“You are looking for me. I am who you are searching for.”
Sitting lotus style, inhaling the cool lake air and listening to the serene sounds of a flowing waterfall, Jess Echeverry sought to calm her spirit. She was on a journey to healing at the Self-Realization Fellowship Temple in Pacific Palisades, California. By 2006, Jess had experienced a certain amount of healing, but there was still a hole that hungered to be filled.
Her parents had divorced when she was very young. At 10 years old, Jess was the victim of molestation and then a few years later raped. Yet, she did not imagine her life to be anything but ordinary because everywhere she looked, none of it seemed so unusual. She had a habit of surrounding herself with similar people.
Ironically, it took falling in love and getting married to someone from a world she had never known, to crack open the truth and pain of her own childhood. Charlie was from a nurturing home with happily married parents, starkly different from her experiences. “When I saw what my husband’s family was like, I began to realize how dysfunctional my own childhood had been,” Jess said.
New Age Spirituality
A few years of therapy had quelled the Post Traumatic Stress Syndrome she was diagnosed with, but now she felt the need to set off on her own for the rest of the journey. “My therapist had helped me to reprocess the events from my past,” Jess said. “I had started meditating to find the peace within myself.” Up until that point, she would join her husband and three children for Sunday Mass, which they decided to attend only because Charlie’s brother was the music director at the parish. Prior to that, they did not attend regularly.
Jess began reading about Self Realization spirituality and decided to go to the Pacific Palisades temple to meditate at the lake. As a way to try and find inner peace, she embraced its message and even hung a picture of the “six prophets” that were honored as having the knowledge that leads to self-realization. Jesus was one of the six.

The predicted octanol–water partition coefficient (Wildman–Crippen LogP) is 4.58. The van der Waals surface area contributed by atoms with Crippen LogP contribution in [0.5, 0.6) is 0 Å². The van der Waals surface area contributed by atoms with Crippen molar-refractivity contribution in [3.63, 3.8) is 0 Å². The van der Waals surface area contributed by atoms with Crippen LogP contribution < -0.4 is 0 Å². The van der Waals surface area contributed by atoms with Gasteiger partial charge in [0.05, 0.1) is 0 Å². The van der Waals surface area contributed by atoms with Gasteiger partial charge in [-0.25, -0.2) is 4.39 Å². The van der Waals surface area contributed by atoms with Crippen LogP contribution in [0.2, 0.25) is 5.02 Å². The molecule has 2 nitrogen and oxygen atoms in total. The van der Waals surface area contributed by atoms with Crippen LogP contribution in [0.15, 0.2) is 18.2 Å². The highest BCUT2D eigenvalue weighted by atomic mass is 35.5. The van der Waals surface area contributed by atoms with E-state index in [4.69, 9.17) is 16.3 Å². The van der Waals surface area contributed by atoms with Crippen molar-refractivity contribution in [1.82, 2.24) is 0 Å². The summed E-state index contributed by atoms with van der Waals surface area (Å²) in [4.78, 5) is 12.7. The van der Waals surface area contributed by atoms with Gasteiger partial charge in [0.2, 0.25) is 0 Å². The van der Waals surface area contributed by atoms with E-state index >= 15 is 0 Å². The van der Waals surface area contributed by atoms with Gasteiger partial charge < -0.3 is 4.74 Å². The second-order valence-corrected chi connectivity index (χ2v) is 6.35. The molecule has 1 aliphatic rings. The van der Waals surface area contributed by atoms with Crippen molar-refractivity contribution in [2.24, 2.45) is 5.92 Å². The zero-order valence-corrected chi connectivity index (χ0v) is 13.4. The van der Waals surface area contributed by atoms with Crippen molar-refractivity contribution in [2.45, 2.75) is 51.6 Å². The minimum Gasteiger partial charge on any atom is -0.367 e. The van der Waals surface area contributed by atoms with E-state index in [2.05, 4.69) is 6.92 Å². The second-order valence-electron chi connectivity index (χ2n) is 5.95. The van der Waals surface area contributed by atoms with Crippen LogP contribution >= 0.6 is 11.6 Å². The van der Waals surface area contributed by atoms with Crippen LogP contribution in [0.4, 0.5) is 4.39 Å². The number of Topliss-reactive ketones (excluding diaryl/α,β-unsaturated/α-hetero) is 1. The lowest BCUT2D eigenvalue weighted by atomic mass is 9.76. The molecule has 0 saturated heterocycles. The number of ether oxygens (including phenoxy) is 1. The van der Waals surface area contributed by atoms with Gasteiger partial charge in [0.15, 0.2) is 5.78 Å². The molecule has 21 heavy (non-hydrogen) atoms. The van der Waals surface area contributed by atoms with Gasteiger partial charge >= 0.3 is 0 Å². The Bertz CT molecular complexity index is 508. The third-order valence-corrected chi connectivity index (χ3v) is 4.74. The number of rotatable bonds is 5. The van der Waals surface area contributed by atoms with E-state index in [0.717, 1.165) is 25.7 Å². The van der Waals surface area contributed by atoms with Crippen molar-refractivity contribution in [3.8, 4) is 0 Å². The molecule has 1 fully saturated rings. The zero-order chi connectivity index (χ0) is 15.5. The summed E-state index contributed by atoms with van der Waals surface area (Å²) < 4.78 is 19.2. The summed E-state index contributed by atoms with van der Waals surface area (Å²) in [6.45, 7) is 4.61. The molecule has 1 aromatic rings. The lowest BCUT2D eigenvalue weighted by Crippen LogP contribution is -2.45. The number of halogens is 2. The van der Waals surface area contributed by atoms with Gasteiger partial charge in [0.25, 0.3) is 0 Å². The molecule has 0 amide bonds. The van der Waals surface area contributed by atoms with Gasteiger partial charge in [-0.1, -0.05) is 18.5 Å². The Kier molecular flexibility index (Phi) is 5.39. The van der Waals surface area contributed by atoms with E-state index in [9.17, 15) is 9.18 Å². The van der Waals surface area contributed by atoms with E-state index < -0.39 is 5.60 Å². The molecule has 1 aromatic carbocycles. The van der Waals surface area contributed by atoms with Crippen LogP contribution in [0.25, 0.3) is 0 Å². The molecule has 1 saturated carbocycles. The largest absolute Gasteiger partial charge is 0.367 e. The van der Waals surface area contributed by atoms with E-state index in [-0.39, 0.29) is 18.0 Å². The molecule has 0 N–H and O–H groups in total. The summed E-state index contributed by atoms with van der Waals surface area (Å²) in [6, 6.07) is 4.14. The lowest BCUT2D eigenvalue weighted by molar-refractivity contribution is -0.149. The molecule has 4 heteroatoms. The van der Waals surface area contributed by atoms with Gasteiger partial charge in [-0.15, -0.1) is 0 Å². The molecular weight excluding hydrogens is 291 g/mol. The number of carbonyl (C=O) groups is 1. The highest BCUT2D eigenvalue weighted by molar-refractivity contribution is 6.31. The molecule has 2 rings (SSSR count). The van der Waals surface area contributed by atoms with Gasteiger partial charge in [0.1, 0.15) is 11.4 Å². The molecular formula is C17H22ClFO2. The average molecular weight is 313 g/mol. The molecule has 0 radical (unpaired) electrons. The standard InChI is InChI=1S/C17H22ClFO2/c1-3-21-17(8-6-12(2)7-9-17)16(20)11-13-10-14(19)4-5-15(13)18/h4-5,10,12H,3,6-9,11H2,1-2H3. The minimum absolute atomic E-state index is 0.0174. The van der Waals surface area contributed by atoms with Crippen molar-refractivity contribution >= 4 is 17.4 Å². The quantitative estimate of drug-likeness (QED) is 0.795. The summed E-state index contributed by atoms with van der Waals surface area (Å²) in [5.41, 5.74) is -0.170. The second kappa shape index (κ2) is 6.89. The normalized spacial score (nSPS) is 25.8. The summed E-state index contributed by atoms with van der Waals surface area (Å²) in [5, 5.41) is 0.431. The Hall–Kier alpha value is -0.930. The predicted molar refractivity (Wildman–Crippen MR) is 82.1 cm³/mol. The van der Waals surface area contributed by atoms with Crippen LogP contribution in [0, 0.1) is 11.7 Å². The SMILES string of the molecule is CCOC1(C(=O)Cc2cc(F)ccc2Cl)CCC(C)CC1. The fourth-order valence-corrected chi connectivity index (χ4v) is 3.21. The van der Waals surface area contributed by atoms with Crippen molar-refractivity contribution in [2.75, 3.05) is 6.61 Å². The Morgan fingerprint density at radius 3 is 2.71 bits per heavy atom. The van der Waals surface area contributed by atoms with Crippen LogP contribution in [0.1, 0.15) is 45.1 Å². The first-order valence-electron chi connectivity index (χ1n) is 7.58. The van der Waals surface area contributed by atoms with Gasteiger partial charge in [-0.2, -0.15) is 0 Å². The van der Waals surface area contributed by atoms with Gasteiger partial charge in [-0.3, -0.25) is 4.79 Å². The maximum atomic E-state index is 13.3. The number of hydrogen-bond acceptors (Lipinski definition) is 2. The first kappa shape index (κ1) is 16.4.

For months, it had become routine for Charlie to take the children to Mass on Sunday while Jess drove the 30 minutes to the self-realization center. She would go to the community center for a service of readings and chanting, and then walk down to the lake to meditate.
One Sunday, she looked up from that lake at the hexagon-shaped temple, up the side of a hill, the dome reflecting in the sun. She had never actually gone into the temple and decided to take a look.
“You are Looking for Me”
Jess walked through the door and saw that she was alone. In front of her, hanging from above, were large tapestries of the six prophets. Right in the center was Jesus. As Jess gazed at the tapestries, suddenly, the one of Jesus came out as if in a hologram. “I fell to my knees and tears streamed from my eyes,” Jess said. “He looked at me and smiled and I heard as plain as day: ‘Welcome. I see you met my friends. You are looking for me. I am who you are searching for.’” It was a gentle but strong voice of a man.
Am I going crazy? Jess asked herself. But she knew it was not her imagination. “I instantly had felt his presence and was filled with peace,” she explained. “I did not really know Jesus very well, but at that moment it was like going from not knowing to knowing. I felt filled to the brim with love.”
Before that experience, Jess said she was searching but not sure of what she was seeking. “Now, I knew who I was looking for. It was Jesus Christ that I needed!” Immediately after the words had been spoken, Jesus was gone. “I was in awe,” Jess said. “I started sobbing, but then I knew I had to go find Jesus, that he was not there.”
Jess drove home, the event echoing in her mind. “The first thing I did was to take the six prophets of self-realization off the wall,” she said. “In its place we put up a picture of Jesus with scenes of the crucifixion called Calvary. I told Charlie what had happened; that I was looking for Jesus, and that I wanted to go to Mass with him the next Sunday.”
Jess asked him: “You have Jesus in your church all the time, right? I’m going to go back to your church and I’m going to start paying attention.” And so began their family journey home. Jess described herself as like a toddler, relentlessly asking questions: “Why is the priest wearing that robe? What is he doing? Why do you do that... Why? Why? Why?”
Charlie was a cradle Catholic, but he did not know many of the answers. That triggered his own learning and deepened his faith.
Within two years, on May 11, 2008, Jess joined the Catholic Church and last year, Charlie became a permanent deacon for the Archdiocese of Los Angeles.
From within the Church, Jess found healing beyond what she thought was possible. It began with the Sacrament of Reconciliation and led to a much deeper understanding of forgiveness. She came to a place in her healing to not only forgive the people who had hurt her but to love them like brothers. “I learned how to bring my wounds to God and trust that he is going to open and redeem them and make them into something new and beautiful.”
Jess Echeverry is mother of five and a speaker, sharing her testimony of violence, pregnancy at sixteen and having to give her baby up because of almost three years of homelessness on the streets of South Florida. She is a homeschooling mother as well as the founder and Executive Director of SOFESA, a 501c(3) non-profit ministry that has been serving Southern California homeless and low-income children and their families since 1999. Learn more at her website Mommaletics.